# Explanations for a "diagonal process" construction of a sequence

I am reading Peter Lax's "Functional analysis".

Let $y_n$ be a bounded sequence of vectors in a Banach reflexive space, $X, Y$ their closed linear span. Take a countable set $m_j$ of applications belonging to the dual $Y^*$ of $Y$ ($Y^*$ is separable).

The author then says that we can apply the "classical diagonal process" to obtain a subsequence $z_n$ of vectors such that $\lim_n m_j(z_n)$ exists for every $j$.

I do not understand how he builds this subsequence.

• How is $X$ defined ? Jul 20, 2016 at 15:16
• X is a reflexive Banach space Jul 20, 2016 at 15:29

The key ingredient is the observation that if a sequence is convergent, then any subsequence is also convergent.

1. First, you construct recursively a sequence of subsequences of $y_n$ as follows.
2. To begin, put $z_{n,0}:=y_n$.
3. Given $(z_{n,j})_n$, you can find (by compactness) a subsequence $(z_{n,j+1})_n$ such that $\lim_{n}m_j(z_{n,j+1})$ exists.
4. Note that then all $\lim_n m_{j'}(z_{n,j+1})$ exist, for $j'\leq j$ (because in this case $(z_{n,j+1})_n$ is a subsequence of $(z_{n,j'+1})_n$).
5. Finally, put $z_n:=z_{n,n}$ (i.e. $z_n$ is the diagonal of $z_{n,j}$, hence the name). To see that $\lim_n m_j(z_n)$ exists, note that except for finitely many elements, $z_n$ is a subsequence of $z_{n,j}$.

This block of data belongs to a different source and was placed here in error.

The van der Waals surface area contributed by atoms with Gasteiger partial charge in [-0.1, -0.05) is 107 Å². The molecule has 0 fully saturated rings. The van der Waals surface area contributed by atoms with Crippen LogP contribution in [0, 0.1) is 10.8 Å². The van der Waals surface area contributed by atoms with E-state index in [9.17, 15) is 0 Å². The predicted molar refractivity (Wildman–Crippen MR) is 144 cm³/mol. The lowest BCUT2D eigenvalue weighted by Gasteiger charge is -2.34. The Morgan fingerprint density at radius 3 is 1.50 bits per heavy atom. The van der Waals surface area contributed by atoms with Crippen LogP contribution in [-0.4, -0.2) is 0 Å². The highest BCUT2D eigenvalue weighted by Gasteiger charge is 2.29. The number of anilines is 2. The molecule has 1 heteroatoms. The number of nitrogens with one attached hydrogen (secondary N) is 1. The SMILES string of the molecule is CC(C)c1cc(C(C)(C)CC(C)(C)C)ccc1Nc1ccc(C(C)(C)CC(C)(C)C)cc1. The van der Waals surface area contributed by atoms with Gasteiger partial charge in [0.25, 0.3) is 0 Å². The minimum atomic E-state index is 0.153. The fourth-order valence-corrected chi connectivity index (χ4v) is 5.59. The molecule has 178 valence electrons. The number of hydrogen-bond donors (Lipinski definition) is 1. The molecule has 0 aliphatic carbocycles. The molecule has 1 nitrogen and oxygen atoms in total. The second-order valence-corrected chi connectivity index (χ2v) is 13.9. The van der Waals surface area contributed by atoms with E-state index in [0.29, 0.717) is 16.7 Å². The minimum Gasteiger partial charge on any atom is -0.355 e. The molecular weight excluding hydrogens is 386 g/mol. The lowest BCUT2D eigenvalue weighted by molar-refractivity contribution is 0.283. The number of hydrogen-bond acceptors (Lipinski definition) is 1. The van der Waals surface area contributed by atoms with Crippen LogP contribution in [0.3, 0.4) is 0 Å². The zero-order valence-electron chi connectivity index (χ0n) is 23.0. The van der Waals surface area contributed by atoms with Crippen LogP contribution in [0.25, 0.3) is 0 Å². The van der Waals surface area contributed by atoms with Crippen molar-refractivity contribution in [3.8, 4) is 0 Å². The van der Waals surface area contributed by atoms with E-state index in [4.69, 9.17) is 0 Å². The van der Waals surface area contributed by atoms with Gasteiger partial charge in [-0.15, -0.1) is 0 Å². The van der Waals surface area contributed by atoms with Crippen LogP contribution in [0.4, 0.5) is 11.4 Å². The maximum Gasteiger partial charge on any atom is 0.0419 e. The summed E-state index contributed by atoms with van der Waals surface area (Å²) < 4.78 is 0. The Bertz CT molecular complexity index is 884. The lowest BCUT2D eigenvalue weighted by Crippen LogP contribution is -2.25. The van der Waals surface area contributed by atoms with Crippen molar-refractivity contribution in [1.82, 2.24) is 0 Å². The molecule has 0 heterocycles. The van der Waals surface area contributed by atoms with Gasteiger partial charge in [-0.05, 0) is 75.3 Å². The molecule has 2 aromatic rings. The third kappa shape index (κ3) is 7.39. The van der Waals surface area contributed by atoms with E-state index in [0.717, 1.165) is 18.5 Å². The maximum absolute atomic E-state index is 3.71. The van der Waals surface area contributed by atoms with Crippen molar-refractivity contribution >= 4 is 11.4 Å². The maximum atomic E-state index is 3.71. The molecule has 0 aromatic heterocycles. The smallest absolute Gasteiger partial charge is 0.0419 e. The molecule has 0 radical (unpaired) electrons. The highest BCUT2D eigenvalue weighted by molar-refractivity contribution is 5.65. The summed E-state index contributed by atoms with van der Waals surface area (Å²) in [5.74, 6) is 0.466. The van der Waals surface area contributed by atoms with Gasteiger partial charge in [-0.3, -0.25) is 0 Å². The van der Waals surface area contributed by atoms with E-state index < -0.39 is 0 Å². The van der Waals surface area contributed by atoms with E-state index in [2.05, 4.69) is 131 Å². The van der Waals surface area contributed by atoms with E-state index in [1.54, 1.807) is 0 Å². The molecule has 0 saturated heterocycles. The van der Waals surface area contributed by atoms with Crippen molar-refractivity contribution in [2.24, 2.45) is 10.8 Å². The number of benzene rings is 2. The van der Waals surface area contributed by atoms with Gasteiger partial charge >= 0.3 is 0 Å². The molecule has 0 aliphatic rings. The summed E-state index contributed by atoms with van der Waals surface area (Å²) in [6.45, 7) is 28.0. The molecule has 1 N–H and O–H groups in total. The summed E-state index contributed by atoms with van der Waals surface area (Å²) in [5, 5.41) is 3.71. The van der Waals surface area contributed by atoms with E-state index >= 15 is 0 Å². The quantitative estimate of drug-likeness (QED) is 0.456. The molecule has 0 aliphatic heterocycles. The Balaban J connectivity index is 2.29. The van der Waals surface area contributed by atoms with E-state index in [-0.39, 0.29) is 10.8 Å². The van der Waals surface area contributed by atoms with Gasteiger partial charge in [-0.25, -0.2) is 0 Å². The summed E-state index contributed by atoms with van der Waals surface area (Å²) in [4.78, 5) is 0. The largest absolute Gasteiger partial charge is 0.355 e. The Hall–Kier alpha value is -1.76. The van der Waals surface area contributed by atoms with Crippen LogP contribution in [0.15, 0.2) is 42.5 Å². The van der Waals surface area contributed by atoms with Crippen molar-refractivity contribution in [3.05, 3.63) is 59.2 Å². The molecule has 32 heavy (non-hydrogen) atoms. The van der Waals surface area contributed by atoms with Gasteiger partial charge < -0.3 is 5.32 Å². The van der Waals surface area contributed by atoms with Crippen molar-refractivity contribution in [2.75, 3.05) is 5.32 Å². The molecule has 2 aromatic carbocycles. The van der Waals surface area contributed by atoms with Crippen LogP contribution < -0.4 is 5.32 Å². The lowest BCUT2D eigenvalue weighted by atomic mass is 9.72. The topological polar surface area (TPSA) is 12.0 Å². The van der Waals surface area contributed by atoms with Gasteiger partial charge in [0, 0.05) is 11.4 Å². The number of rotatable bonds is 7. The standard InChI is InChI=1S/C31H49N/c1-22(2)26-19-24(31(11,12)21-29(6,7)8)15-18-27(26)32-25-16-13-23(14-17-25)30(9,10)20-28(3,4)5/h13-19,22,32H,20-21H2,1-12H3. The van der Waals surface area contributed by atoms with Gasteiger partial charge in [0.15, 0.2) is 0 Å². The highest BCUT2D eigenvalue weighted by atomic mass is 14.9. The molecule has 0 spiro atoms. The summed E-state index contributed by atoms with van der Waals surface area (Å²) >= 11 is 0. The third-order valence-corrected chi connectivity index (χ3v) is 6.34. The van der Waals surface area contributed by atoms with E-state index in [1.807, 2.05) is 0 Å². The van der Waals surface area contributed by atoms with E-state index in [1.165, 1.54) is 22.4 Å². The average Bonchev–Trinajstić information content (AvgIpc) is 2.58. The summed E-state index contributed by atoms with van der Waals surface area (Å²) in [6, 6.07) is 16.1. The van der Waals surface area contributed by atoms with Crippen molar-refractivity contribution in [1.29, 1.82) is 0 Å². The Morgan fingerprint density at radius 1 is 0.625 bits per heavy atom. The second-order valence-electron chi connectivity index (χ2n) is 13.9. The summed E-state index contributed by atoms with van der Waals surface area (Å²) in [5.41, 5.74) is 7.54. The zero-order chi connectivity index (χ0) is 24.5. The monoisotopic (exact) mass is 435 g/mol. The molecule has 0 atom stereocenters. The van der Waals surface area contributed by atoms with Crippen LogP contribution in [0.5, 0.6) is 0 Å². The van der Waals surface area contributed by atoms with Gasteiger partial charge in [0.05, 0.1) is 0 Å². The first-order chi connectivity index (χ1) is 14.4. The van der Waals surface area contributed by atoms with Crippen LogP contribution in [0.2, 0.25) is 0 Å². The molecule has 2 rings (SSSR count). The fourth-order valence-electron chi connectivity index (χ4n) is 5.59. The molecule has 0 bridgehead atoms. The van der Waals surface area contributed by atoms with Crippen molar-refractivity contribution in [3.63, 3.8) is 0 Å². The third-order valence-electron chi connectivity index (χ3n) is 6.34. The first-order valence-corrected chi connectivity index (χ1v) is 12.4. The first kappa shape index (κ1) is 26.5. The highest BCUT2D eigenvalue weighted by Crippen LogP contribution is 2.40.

You don't need $X$ to be reflexive, or even a Banach space for this argument. All that really matters is that all the functions $m_j$ map the sequence $y_n$ into compact metric spaces (so that we can use compactness in step 3.) -- the topology on $X$ (or its linear structure) is completely irrelevant beyond this, guaranteed by the fact that bounded functionals by definition map bounded sequences to bounded subsets of the real line.

• Thank you very much Tomasz, now it is clear. It has been really instructive. Jul 20, 2016 at 18:35
• The only thing it would like to understand better is passage 4. Could you be more explicit please? Jul 20, 2016 at 19:14
• @GiovanniSiclari: There you go. Jul 21, 2016 at 9:25
• Thank you. This morning I have finally understood it. Jul 21, 2016 at 9:27